Saturday, January 16, 2010

Supporting Actress Blogathon: Ginnifer Goodwin in He's Just Not That Into You

I've wanted to talk about He's Just Not That Into You ever since catching it on DVD (its cinema release was Valentines Day) and so Stinkylulu's annual Supporting Actress Blogathon emerges as the perfect platform to discuss my favourite part about it, the charming Ginnifer Goodwin. If you're hung up on category placement, and view the film as led by narrator and probable screen-time queen Ginnifer, then tough luck. I'm usually quick to accept prominent players as "leading" roles but, as with Inglourious Basterds, He's Just Not That Into You is an obvious ensemble piece, featuring a "Who's Who?" of Hollywood's gossip magazine elite, and thus I class every cast member as supporting the other.

The film's titular lament is a brazen statement, and the entire film seems geared towards warning women of not being too obvious about their need for attention and romance, even as its mere existence as a marketable romantic comedy appears to undermine what its saying, and as it inevitably confirms to women that a happy ending does exist.

Ginnifer Goodwin's Gigi is a hopeless romantic, painfully unsure of how to handle potential love interests, way too rapturous at the idea of having one in the first place, pre-occupied with the stages of development in a relationship and already desperate for the white picket fence and two-point-four children. In meeting Alex (Justin Long) she finds an inside source of information on men and how to tell whether they really like you or not, gladly absorbing his information on body language and flirting, eager to learn and become better at the dating game. Goodwin's early pedanticism is very endearing, and as a representation of the over-thought "What if the one gets away?" approach to romance she is successfully hapless, without coming across as an airhead bimbo, or anything less than remarkably intelligent.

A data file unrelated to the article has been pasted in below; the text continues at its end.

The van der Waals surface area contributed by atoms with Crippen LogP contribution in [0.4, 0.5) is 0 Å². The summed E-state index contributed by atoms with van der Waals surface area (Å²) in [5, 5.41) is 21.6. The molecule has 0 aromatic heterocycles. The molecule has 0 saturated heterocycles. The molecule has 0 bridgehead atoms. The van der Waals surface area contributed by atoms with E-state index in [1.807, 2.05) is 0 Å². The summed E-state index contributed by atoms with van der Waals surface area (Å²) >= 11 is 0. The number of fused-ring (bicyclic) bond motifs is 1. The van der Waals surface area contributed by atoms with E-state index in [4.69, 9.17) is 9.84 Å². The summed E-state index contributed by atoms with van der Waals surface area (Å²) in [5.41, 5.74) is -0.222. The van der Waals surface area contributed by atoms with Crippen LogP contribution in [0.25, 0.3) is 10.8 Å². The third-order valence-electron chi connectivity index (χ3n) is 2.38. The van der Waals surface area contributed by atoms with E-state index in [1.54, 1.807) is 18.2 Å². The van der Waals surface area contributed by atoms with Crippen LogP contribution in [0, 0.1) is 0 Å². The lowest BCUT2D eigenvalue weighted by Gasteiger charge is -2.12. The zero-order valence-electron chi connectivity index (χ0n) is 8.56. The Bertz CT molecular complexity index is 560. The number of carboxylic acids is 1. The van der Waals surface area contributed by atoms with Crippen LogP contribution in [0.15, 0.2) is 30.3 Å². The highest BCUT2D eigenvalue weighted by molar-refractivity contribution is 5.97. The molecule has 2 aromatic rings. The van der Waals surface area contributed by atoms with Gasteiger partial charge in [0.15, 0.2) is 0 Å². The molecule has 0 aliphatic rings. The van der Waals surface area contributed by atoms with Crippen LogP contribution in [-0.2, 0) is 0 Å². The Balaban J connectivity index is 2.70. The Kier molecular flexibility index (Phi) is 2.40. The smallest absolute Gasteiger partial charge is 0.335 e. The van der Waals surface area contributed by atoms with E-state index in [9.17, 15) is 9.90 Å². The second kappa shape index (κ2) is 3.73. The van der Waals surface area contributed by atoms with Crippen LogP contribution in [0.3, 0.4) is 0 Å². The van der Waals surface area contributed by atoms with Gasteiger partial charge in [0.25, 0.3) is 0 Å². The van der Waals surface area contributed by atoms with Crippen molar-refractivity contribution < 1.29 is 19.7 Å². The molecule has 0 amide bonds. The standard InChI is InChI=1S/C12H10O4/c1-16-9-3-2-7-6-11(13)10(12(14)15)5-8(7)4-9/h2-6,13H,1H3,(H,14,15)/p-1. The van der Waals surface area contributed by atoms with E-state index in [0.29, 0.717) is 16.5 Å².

Gigi is familiar with protocol, constantly flirting even in her and Alex's first platonic exchanges, maintaining eye contact and nodding her head slightly to show she's taking in his information, digesting it, and doesn't even think to let him go as a romantic option until her bungled attempt at a seduction ends in heavy admonishment. Goodwin navigates the negative connotations of her character's desire for testosterone, and is refreshingly aware of Gigi's emotional openness and the problems that it poses, promoting it as positive and worthwhile even though it leaves her exposed to hurt. She is responsible for the film's ultimate reverence of romance, indulgent of dating and how it's undeniably fun, even though 95% of it ends in the disappointment of not meeting the person you want to spend the rest of your life with.

In the final scene, she (as with the audience) can see why Alex is standing at her door long before he declares that he "can't stop thinking about her", and yet she almost can't believe it when he tells her. Gigi is so ingrained in the process of hunting down men that she can barely acknowledge obtaining one so easily, and with little-to-no effort, that her reaction registers as uncertain, even fearful. Goodwin's face bursts into life with triumph, but one reckons that again, like the audience, Gigi learns virtually nothing out of her experience, and that she will likely work just as hard and make the same sweet mistakes that she always did as she embarks on her first relationship with a guy just as much into her as she is to him.


RC said...

I can't too excited about this film, but I agree Goodwin was for the other Gennifer/Jennifer -- Jennifer Connolley had one of the least flatering performance of hers I have ever seen.

Ryan T. said...

Ginnifer was definitely the only redeeming part of the movie for me. I could barely stand to watch the rest, but her scenes were fantastic. Great write up!